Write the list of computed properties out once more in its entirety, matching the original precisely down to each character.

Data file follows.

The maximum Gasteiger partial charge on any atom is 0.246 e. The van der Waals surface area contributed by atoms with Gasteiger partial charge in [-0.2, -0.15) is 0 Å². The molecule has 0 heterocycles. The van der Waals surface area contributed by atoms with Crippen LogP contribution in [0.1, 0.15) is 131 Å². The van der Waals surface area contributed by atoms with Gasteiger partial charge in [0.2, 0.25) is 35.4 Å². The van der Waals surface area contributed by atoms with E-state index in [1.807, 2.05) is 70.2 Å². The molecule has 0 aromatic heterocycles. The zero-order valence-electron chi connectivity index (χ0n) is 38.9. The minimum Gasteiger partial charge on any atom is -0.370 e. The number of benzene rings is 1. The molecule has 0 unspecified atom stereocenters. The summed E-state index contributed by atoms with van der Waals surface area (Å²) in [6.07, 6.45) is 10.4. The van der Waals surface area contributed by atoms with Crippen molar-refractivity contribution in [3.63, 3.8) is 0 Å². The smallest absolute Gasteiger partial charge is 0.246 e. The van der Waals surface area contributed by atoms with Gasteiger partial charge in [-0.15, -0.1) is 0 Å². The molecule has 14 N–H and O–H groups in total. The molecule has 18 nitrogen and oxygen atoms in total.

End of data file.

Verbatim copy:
The maximum Gasteiger partial charge on any atom is 0.246 e. The van der Waals surface area contributed by atoms with Gasteiger partial charge in [-0.2, -0.15) is 0 Å². The molecule has 0 heterocycles. The van der Waals surface area contributed by atoms with Crippen LogP contribution in [0.1, 0.15) is 131 Å². The van der Waals surface area contributed by atoms with Gasteiger partial charge in [0.2, 0.25) is 35.4 Å². The van der Waals surface area contributed by atoms with E-state index in [1.807, 2.05) is 70.2 Å². The molecule has 0 aromatic heterocycles. The zero-order valence-electron chi connectivity index (χ0n) is 38.9. The minimum Gasteiger partial charge on any atom is -0.370 e. The number of benzene rings is 1. The molecule has 0 unspecified atom stereocenters. The summed E-state index contributed by atoms with van der Waals surface area (Å²) in [6.07, 6.45) is 10.4. The van der Waals surface area contributed by atoms with Crippen molar-refractivity contribution in [3.63, 3.8) is 0 Å². The smallest absolute Gasteiger partial charge is 0.246 e. The van der Waals surface area contributed by atoms with Gasteiger partial charge in [-0.15, -0.1) is 0 Å². The molecule has 14 N–H and O–H groups in total. The molecule has 18 nitrogen and oxygen atoms in total.